When your team is grappling with the Rays for the best record in baseball, there is not much that needs to be overhauled. But fine tuning is always a consideration, especially considering the high standard that Tampa Bay has established over the first two and a half months of the season. Then there is the presence of the Red Sox, who have quietly moved within sniffing distance of first place. Those factors, coupled with the long-term concerns over the groin and the hip (not again!) of Alex Rodriguez, should have the Yankees thinking about their infield depth and their overall bench strength.
Kevin Russo and Ramiro Pena, the two current backup infielders, have hit about as well as Chicken Stanley on a good day. If A-Rod has to miss significant time later this season, or if he has to be relegated to extensive DH duty, the Yankees will find themselves with a gaping hole at the hot corner. So lo and behold, two significant names have found themselves designated for assignment over the last week. They are Jake Fox, late of Oakland, and Akinori Iwamura, formerly of Pittsburgh. Both players happen to be having lousy seasons (their combined OPS figures would fall short of one of Barry Bonds’ hallmark seasons), but both are far better hitters than they have shown. Either man would give the Yankees a better backup option at third base, while also providing depth at other positions.
The 27-year-old Fox is not much of a corner defender, but he can hit like a third baseman–at least when it comes to power. (Fox slugged a respectable .468 for the Cubs in 2009.) He can also play the outfield, serve as a DH against left-handers, and perhaps most significantly, is capable of putting on shin guards and a face mask. He would make an ideal third catcher, far better than the offensively-overwhelmed Chad Moeller.
Then there is the lefty-swinging Iwamura, who would be even more welcome than Fox. He was originally a third baseman, before the Rays moved him to second base as a way of making room for Evan Longoria. The 31-year-old Iwamura is a competent defender at two positions, has a patient approach at the plate, and reaches base often enough to become a pinch-hitting option. A smart player on both sides of the ball, Iwamura might rejuvenate himself with a departure from the dreadful Pirates, who have a history of sapping the talent from veteran (and younger) players.
Neither Iwamura nor Fox are world beaters, but they are both upgrades over the current state of affairs being provided by Pena and Russo. In some ways, they are this year’s versions of Jerry Hairston, Jr. and Eric Hinske. Iwamura or Fox won’t cost much to obtain, at most a C-level prospect, and at worst, nothing more than a waiver claim. I hope Brian Cashman gives one of them a long look…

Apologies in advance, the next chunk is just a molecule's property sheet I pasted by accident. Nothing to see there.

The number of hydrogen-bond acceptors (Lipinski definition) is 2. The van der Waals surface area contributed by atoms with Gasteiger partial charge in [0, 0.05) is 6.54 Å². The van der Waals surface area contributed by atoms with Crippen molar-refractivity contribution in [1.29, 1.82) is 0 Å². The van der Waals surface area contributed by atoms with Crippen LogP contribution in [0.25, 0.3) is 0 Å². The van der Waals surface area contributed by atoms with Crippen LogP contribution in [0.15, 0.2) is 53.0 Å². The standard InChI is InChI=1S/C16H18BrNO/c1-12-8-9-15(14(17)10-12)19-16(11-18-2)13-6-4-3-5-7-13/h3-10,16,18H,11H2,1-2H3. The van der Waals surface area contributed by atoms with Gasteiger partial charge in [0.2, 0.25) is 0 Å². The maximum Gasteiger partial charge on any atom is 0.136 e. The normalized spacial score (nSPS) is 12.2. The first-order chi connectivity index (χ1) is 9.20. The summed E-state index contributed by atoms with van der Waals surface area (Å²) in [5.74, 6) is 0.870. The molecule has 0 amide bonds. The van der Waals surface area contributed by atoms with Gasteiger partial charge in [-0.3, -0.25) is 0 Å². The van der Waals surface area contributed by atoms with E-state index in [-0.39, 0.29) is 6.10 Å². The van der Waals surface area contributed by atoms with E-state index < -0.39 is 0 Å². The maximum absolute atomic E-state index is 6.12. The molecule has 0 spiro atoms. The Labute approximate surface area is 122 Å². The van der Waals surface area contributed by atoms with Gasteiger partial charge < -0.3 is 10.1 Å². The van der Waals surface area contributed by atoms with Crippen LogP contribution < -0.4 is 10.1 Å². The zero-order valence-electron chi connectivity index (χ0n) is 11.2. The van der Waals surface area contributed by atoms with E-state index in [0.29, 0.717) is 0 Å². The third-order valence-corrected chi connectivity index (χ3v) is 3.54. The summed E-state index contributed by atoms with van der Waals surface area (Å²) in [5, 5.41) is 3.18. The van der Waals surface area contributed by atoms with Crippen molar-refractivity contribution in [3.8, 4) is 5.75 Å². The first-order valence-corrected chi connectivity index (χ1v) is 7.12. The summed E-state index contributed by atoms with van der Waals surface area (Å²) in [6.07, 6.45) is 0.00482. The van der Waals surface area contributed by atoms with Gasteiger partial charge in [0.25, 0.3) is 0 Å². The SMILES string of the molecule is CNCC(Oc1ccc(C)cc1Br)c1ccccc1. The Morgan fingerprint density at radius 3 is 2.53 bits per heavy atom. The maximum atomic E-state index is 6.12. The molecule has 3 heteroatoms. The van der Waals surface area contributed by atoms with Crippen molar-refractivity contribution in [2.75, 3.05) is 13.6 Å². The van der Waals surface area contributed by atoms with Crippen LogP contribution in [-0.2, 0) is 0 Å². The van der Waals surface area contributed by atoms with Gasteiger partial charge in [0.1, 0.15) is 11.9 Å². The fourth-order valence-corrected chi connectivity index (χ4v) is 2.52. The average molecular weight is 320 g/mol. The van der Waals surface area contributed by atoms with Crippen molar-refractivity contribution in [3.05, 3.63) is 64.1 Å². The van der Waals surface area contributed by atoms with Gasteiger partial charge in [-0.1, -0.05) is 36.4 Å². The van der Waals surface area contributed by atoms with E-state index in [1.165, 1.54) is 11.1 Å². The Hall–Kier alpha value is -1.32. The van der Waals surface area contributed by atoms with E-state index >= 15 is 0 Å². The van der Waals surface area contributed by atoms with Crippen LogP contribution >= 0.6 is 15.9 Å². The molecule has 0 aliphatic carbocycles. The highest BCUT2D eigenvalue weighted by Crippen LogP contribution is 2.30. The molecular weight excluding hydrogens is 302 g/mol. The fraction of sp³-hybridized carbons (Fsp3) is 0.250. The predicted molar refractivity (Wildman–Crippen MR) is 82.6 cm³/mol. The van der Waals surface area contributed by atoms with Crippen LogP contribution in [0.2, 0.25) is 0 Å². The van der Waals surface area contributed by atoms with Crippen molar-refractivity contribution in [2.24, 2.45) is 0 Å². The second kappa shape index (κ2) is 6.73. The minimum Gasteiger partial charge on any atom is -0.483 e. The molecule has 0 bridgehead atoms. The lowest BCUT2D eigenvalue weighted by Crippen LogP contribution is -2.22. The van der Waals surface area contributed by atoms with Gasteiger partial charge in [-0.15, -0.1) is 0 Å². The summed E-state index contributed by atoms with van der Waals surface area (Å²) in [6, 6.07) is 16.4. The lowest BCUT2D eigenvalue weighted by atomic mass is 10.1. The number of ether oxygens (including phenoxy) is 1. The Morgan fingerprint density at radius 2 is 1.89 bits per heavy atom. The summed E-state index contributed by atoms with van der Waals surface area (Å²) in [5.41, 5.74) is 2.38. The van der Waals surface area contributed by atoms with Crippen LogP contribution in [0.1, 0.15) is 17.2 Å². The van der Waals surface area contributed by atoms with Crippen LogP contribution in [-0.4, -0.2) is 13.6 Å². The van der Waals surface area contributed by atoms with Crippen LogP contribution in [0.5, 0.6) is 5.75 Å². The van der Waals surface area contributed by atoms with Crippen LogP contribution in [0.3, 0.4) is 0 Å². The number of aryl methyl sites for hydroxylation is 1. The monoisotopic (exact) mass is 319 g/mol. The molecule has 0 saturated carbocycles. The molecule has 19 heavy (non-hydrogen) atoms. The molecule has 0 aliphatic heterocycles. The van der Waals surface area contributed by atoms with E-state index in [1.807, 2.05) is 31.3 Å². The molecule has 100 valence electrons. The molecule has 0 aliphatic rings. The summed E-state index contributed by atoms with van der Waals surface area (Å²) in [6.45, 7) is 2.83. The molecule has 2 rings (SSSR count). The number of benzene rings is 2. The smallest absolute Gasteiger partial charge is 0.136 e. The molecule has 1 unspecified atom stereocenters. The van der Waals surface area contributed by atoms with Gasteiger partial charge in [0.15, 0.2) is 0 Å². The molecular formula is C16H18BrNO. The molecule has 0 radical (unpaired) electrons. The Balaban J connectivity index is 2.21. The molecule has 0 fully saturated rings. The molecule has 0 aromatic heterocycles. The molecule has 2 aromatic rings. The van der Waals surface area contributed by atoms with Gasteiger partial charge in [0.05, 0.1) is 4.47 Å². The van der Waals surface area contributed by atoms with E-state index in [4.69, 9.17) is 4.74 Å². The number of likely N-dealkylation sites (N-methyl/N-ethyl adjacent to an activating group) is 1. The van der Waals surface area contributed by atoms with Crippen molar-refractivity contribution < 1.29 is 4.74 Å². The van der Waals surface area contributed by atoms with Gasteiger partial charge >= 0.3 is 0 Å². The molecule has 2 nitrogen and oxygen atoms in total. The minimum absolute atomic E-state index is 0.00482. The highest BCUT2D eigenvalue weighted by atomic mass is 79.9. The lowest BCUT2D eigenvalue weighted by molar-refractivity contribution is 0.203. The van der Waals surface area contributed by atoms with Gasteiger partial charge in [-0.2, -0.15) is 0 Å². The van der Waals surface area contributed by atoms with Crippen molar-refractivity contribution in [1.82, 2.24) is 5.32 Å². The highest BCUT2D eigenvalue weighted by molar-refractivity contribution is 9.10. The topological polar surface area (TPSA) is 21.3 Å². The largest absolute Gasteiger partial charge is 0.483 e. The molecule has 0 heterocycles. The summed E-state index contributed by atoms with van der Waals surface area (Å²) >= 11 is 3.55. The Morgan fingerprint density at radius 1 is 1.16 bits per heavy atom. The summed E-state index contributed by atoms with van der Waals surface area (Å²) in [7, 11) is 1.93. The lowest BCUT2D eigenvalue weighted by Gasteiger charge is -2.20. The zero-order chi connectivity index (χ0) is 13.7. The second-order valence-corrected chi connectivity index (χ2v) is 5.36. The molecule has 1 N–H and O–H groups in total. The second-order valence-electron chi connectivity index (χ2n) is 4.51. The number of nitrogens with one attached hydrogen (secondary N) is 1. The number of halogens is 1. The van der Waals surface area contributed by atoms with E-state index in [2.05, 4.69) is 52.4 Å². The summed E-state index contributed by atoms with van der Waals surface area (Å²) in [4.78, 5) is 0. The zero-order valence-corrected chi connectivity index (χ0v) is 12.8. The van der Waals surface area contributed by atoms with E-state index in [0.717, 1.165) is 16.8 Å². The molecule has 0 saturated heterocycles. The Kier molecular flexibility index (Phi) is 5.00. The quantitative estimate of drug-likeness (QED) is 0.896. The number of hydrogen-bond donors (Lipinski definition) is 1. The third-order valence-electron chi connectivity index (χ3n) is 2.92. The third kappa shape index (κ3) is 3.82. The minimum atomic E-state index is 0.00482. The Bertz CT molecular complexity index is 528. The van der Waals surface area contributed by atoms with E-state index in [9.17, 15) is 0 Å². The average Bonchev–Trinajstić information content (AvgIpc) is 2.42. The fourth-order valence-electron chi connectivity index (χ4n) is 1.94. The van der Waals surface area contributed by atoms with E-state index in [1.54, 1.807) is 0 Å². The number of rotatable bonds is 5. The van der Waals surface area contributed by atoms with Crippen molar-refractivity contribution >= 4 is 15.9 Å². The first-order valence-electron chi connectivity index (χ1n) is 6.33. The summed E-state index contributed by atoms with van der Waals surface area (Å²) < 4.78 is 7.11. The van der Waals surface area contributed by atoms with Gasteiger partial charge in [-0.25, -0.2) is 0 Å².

Like most Yankee fans who remember the early 1990s, I was both saddened and shocked to hear of the passing of Oscar Azocar, who died from a heart attack at the age of 45. As the Yankees slogged through a dreadful 1990 season, the organization created a glimpse of hope with the promotions of Kevin Maas, Jim Leyritz, and Azocar to New York in mid-summer. All three players made immediate splashes, with Azocar taking hold of the starting left field job for a spell. But Azocar and Maas burned out quickly, with only Leyritz having any real staying power.
A free swinger to the point of extremity, Azocar turned out to be a fringe major leaguer, but it’s not fair to characterize his legacy so simply. He was also a delightful personality who was playful with cameramen and good-hearted with teammates and just about everyone else he encountered at the ballpark. Always smiling, Azocar brought some happiness to the Yankee Stadium clubhouse during dark times. Oscar is worth more than a brief mention in this space; I’ll write more extensively about him in an upcoming edition of “Card Corner.”
There will be a slew of former Yankees in Cooperstown this weekend to participate in the second annual Hall of Fame Classic, which takes place on Sunday at Doubleday Field. The pinstriped list includes fan favorites (Mike Pagliarulo), living legends (Goose Gossage and Phil Niekro), remnants of the glorious 1970s (Paul Blair), the tall (Dennis Rasmussen), cameo players (Lee Smith), remnants of the inglorious early 1990s (Tim Leary and Brian Boehringer), and the obscure (Tim McIntosh).
The Hall of Fame and the MLB Players Alumni Association recently added another ex-Yankee, Campy Campaneris, to the list of players traveling to Cooperstown. Although Campaneris played only one season in The Bronx, he will forever be linked to the Yankees because of his participation in Dave Righetti’s no-hitter, a contest that remains in the loop of baseball’s greatest games.
One other ex-Yankee, Jay Johnstone, has had to withdraw from this year’s classic. The “Moon Man” served as a backup on the 1978 world championship team and later returned to the organization as a radio broadcaster. So there goes, at least for the moment, my chance to ask Jay Bird what it was like to work the booth with John Sterling.
Bruce Markusen lives in Cooperstown with his wife Sue and daughter Maddie.